Food chains are components of all ecosystems. Producers and consumers form trophic levels in a chain through which energy flow is carried out by the process of eating and being eaten. Usage, storage and transformation of food and biomolecules by metabolism are a normal process. Degradation or breakdown is an essential part of any food chain and hence all naturally occurring substances are degradable.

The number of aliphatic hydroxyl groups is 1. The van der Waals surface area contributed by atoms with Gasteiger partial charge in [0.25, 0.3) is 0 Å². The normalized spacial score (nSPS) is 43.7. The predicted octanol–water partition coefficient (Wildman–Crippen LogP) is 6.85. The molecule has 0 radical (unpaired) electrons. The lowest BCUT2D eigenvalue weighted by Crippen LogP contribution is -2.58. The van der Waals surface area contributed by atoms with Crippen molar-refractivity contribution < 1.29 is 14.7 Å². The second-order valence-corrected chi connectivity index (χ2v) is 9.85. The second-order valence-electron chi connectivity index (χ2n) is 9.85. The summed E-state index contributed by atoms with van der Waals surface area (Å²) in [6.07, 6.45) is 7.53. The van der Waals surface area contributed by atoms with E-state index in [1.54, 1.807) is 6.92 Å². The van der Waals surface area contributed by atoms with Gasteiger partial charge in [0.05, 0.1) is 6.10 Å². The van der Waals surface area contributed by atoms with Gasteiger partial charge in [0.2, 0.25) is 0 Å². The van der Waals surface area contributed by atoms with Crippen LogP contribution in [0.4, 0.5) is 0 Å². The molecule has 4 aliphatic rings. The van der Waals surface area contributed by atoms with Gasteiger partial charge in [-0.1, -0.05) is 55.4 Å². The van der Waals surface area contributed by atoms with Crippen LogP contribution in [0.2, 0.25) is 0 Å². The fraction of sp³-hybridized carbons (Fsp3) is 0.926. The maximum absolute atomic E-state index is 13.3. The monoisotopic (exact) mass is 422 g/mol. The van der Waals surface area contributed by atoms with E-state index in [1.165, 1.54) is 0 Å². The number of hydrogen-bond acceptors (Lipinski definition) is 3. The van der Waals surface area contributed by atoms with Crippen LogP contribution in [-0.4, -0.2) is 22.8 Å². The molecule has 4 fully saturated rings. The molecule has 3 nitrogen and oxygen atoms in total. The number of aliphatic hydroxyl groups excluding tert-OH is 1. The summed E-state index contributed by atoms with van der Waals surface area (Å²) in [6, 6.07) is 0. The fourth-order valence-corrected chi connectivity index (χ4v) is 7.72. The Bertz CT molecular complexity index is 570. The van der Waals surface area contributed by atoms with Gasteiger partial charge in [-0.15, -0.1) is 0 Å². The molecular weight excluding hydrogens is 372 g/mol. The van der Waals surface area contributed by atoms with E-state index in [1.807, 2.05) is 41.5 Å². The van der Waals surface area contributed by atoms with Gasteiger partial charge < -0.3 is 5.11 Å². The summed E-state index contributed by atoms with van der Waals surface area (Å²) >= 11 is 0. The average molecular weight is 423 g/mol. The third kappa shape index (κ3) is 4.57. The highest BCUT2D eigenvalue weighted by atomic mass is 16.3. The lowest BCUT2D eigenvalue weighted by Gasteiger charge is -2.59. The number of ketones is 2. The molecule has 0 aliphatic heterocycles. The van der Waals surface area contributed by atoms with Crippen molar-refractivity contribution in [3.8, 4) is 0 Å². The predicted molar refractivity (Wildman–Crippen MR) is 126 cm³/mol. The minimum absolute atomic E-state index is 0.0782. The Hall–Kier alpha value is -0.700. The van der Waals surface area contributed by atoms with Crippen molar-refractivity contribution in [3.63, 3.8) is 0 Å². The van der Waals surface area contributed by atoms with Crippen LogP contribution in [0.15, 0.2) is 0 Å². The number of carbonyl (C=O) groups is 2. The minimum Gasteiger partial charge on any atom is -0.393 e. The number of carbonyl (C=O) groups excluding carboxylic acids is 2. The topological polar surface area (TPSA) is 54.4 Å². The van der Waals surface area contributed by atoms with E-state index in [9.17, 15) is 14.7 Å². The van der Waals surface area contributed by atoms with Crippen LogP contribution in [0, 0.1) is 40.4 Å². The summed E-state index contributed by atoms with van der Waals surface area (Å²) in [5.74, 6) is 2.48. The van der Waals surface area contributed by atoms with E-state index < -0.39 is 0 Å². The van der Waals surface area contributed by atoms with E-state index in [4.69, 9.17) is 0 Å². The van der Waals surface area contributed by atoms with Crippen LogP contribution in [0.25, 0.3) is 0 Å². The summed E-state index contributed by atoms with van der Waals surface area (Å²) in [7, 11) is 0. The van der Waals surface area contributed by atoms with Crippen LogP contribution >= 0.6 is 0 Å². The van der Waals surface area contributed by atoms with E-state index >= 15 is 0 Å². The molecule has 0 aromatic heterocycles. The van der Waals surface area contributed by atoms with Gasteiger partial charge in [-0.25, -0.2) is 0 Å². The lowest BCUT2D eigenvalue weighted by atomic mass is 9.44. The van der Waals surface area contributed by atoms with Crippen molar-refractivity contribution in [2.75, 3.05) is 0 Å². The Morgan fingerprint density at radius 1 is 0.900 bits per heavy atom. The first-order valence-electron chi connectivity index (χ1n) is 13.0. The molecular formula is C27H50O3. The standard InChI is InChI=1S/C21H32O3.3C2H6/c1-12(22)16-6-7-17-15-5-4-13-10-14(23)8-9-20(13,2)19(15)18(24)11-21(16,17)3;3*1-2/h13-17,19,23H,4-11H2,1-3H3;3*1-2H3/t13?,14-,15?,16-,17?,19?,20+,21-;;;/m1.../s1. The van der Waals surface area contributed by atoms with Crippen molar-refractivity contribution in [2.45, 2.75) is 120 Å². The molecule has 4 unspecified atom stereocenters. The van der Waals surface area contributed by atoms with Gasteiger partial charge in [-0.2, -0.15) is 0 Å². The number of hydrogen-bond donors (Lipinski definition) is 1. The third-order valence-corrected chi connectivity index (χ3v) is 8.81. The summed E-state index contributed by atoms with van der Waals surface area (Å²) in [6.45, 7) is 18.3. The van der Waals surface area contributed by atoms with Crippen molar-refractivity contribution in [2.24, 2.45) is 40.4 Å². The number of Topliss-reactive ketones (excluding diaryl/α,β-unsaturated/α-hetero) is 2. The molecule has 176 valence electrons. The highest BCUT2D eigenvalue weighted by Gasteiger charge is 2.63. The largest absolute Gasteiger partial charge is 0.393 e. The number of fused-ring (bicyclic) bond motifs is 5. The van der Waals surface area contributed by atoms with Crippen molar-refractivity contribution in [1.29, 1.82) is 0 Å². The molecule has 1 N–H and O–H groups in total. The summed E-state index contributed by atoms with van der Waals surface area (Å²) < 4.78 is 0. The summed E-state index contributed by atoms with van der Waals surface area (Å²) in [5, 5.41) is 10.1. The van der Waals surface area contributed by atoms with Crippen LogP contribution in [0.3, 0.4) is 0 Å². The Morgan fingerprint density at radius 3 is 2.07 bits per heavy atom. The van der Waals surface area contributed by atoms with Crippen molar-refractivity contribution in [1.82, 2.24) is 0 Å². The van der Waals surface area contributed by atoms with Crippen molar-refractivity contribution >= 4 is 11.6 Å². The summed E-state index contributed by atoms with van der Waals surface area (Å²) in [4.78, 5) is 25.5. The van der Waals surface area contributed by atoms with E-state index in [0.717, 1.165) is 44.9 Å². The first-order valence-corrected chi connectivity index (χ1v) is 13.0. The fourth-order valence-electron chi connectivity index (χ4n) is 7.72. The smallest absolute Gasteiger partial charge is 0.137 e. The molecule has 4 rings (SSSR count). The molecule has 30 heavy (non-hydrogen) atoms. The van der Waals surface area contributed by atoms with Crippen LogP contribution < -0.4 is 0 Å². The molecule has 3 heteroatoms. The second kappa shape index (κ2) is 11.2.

When non-degradable substances enter the food chain, they do not get metabolized or broken down or expelled and instead get transferred up the tropic levels of the food chain. During this process, they show an increase in concentration which is referred to as biomagnification. This results in increased toxicity and may even be lethal. This phenomenon is well established for mercury and DDT. Figure 13.4 schematically shows biomagnification of DDT in an aquatic food chain where the concentration of DDT is enhanced at successive trophic levels.
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